Safety Tips For Children Returning to School
As fall approaches and the air becomes cooler and the West Virginia leaves burst into color, driving, riding, walking or bicycling to and from school becomes more hazardous for thousands
An average of 17 children die each year in school-transportation related accidents, according to the National Highway Traffic Safety Administration (NHTSA). And as an experienced West Virginia accident attorney, I know that many more children are injured each year.
Additionally, the darker mornings and evenings means it’s more difficult for drivers to see young students as they make their way to school.
In its press release the NHTSA issued a set of tips intended to make trips to school and back safer.
Walking to School Safely
It’s common for many older students to walk to school. The NHTSA says pedestrians who are 10 years old and younger should not be alone and should be accompanied by an adult or a young adult. Some narrow roads in West Virginia are extremely hazardous for kids. Recently the media highlighted the dangers of kids walking to football practice on Chestnut Street in Clarksburg, WV.
Some specific recommendations NHTSA makes for children walking to school are:
- Stay on the sidewalk and if there is no sidewalk, walk facing traffic.
- Never push or shove others when they walk.
- When crossing the street, students should of course look left-right-left for cars and use a crosswalk if it’s available.
Riding The School Bus
Despite some serious school bus crashes in West Virginia, taking the bus remains the safest way to get to school and back.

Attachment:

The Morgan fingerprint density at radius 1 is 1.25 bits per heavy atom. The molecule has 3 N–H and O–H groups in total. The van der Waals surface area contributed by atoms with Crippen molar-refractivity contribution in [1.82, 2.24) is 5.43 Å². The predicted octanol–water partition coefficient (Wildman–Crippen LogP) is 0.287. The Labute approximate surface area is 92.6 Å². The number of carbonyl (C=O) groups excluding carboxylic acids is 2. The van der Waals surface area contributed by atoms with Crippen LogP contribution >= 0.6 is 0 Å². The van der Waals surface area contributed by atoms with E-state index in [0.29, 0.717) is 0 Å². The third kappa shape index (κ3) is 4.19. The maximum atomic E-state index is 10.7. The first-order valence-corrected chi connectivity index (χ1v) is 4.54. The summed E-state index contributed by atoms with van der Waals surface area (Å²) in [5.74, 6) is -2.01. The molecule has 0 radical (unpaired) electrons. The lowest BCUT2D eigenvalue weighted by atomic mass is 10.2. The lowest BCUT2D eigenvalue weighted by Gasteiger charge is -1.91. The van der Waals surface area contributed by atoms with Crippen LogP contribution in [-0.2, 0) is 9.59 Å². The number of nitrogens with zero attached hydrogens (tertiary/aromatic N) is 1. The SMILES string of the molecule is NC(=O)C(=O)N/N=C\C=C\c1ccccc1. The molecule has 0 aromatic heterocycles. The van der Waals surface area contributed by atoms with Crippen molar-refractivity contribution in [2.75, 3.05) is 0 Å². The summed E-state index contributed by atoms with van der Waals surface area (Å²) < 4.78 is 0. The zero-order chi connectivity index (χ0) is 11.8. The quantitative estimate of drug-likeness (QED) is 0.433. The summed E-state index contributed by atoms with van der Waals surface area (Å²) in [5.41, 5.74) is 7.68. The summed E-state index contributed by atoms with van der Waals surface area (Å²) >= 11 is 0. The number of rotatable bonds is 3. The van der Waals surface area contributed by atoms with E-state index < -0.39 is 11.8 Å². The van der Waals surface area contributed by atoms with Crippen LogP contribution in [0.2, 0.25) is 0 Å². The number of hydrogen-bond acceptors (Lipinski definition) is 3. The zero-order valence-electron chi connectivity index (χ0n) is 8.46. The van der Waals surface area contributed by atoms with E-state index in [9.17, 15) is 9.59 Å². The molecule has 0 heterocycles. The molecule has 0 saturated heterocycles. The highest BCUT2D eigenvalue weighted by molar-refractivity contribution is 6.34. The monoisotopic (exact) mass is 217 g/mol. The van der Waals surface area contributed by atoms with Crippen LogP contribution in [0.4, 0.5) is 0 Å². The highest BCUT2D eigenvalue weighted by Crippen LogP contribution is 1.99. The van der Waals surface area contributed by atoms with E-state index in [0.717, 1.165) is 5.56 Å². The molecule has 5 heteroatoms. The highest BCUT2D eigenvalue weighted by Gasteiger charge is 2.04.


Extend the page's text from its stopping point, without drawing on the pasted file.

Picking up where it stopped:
However, kids need to be very careful at bus stops when they are around school buses. There is a “danger zone” 10 feet in front, 10 feet behind, and on each side of a school bus.
According to the NHTSA, kids should:
- Keep five giant steps back from the roadway and wait until the driver has instructed them to approach the bus before boarding.
- They should quickly find a seat on the bus and sit facing the front and do what the school bus driver tells them to do.
- When exiting the bus, students should look out for other cars. When they have left the bus they should take five giant steps away from the school bus.
- On getting off the school bus, students should look left, right and left and make sure no vehicles are coming. They should wait for the driver to signal it’s safe to cross.
Bicycling to School in West Virginia
If children ride a bike to school, NHTSA strongly advises children to wear a helmet and have lights on their bike to make sure they are visible to automobiles in dark conditions and bad weather. It’s a good idea to wear reflective clothing. Cyclists should:
- Always wear their helmets and buckle the chin strap to ensure they are fitted properly.
- Ride on streets with minimal traffic and at low speeds.
- Always ride in the same direction as the traffic, and stop at traffic signals and stop signs.
- Never use distracting headphones or look at cell phones or other devices while riding.
Driving to School
Parents often believe driving their children to school is the safest option. This is not always the case. The NHTSA states children should make sure to ride in the back seat of the car. Children in the front seat are 40 percent more likely to be hurt in a car crash and could be killed by an air bag in the event of a crash.
The Parents Central site provides more advice on keeping children safe in cars.
Safety tips can help protect you on your way to school and back. But some accidents can unfortunately not be protected against. If you or your child is injured, we highly recommend contacting an experienced West Virginia accident attorney. An experienced lawyer can help you understand your rights, preserve evidence, and insure you or your child received full and fair compensation. We invite you to call us for a free consultation if you or a loved has been injured in a West Virginia accident.